Owain Arwel Hughes leads an accomplished, warmly felt performance. Here and there, his treatment of this or that passage doesn't seem quite traditional, as with the deliberate pacing of the Kyrie after 8:24, for example. On the other hand, the slashing brasses and rhythmic thrust of the Dies irae will elicit no complaints from Italians - though its returns sound less distinctive - and he has an excellent feel for the undulating rhythmic shapes of the Quid sum miser. One wishes the conductor had held the general silences a bit longer - he tends to begin the next phrase before the long echo from the preceding one has died out, though I suppose that was almost inevitable. 

Among the soloists, I rather liked Edmund Barham's compact, ringy, neatly produced tenor, striking a good balance between Mediterranean ardor and British "cool".  The beginning of the Hostias, however, is gummy and tentative - perhaps he was having as much trouble hearing the soft tremolos in the cathedral as we are! John Tomlinson could still muster plenty of vocal clout in 1994 - though his extensive manipulation of the closed vowels is a sign of the problems to come - and his delivery is authoritative.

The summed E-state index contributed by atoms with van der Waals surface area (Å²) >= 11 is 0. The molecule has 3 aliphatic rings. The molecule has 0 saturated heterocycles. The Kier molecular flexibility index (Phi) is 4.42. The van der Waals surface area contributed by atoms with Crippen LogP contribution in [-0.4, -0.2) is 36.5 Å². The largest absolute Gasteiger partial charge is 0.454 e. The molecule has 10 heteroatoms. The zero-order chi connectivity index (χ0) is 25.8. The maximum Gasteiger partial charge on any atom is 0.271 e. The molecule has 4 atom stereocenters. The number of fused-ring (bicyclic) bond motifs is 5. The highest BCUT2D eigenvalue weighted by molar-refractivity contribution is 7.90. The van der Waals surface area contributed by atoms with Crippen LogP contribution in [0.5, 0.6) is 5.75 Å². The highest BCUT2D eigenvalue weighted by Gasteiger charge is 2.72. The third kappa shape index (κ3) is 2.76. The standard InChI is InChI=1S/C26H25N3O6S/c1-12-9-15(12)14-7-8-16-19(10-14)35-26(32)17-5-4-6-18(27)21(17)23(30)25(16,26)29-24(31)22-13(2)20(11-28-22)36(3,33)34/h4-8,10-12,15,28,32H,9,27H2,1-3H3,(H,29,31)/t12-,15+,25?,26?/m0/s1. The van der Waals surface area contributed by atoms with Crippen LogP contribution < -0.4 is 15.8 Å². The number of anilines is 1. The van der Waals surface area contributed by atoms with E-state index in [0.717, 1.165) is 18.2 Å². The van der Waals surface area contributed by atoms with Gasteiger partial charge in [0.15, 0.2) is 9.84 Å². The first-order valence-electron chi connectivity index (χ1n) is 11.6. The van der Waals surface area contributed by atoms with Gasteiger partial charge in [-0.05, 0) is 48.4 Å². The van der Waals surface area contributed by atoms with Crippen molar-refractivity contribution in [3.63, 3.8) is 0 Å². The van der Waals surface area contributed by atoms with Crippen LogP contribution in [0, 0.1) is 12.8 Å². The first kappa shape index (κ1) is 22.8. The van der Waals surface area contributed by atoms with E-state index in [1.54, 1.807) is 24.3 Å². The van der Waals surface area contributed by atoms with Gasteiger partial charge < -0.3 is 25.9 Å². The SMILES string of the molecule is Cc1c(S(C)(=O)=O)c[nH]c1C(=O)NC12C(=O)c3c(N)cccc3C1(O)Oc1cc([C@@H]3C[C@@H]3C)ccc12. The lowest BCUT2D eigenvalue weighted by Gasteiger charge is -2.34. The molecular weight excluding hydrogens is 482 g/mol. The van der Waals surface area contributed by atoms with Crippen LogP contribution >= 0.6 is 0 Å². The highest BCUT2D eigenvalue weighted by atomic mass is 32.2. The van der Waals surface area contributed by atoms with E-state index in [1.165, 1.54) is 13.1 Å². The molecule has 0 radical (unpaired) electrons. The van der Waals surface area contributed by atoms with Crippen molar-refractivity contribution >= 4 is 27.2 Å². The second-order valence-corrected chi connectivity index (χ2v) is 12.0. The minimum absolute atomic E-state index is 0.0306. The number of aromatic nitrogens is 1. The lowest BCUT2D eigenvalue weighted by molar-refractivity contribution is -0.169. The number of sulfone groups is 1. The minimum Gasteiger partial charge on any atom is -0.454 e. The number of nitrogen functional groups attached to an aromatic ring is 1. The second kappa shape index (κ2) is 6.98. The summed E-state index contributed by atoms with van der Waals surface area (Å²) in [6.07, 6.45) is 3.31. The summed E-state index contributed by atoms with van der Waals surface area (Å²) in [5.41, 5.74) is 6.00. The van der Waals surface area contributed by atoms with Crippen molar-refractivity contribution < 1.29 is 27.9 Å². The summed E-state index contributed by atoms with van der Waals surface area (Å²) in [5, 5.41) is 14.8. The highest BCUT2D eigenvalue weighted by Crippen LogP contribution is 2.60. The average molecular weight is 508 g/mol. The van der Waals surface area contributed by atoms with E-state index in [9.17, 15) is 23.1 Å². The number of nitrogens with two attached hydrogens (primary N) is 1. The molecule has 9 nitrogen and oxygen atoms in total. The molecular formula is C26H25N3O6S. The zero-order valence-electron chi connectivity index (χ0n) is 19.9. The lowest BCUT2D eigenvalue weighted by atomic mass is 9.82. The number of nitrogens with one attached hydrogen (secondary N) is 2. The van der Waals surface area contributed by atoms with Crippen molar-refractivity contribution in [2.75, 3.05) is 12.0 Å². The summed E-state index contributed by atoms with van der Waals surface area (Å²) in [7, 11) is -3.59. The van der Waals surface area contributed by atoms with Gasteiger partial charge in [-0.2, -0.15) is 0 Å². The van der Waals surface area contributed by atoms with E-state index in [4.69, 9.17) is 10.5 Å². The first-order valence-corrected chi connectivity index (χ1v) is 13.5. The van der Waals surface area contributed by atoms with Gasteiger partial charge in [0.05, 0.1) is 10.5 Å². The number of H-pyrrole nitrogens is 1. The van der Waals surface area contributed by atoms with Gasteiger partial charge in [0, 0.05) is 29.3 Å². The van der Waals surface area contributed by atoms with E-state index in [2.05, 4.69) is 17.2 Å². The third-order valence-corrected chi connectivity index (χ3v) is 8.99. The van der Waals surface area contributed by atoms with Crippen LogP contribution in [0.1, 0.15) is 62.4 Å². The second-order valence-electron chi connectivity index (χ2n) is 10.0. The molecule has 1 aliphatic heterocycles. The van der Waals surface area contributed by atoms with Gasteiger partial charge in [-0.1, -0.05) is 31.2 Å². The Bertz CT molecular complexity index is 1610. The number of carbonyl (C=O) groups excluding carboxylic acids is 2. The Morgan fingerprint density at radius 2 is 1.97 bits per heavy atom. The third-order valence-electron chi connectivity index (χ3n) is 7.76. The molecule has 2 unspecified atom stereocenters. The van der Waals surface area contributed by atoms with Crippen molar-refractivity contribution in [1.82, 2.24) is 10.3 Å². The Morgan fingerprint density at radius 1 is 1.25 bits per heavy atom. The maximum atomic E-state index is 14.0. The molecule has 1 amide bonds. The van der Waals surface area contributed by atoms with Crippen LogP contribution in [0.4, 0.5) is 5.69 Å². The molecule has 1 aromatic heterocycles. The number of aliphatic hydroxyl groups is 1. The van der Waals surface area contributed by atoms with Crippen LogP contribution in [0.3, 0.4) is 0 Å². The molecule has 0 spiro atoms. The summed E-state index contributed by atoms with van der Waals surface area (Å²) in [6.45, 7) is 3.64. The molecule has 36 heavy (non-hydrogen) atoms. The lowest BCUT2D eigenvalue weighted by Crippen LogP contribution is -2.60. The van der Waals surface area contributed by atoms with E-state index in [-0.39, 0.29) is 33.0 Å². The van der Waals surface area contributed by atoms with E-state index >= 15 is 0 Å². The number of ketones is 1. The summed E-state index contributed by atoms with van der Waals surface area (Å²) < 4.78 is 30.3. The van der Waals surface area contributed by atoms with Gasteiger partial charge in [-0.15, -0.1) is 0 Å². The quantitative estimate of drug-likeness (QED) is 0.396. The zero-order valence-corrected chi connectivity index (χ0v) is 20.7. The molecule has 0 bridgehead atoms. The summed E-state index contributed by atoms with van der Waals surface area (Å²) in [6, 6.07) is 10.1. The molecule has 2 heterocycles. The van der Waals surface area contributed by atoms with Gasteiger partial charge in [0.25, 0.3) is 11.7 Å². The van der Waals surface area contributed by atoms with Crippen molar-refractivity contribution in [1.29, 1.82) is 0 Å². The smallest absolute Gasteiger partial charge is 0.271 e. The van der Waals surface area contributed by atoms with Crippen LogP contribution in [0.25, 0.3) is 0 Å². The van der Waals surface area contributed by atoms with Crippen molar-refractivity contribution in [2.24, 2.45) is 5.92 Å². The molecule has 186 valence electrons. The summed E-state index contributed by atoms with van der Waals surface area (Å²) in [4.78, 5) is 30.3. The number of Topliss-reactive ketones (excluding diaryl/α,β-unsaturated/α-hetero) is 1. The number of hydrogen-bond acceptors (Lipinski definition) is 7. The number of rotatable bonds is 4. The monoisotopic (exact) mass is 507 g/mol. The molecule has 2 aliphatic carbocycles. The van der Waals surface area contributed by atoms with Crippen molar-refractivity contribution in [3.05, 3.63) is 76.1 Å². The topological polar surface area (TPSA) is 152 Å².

Elizabeth Connell has many nice moments in the soprano part, though perhaps not enough of them. She knows how to turn into the upper voice with a pleasing, heady spin, but doesn't have reliable access to it, so the peaks of the Quid sum miser and the a cappella quartet, Pie Jesu Domine, betray strain. She also tends to back off the voice in the lowest phrases - perhaps trying to avoid vocal positions associated with her previous mezzo avatar - which not only undercuts critical cadences, but has implications for her support and stamina. And, indeed, she has trouble maintaining pitch in the final Requiem aeternam reprise.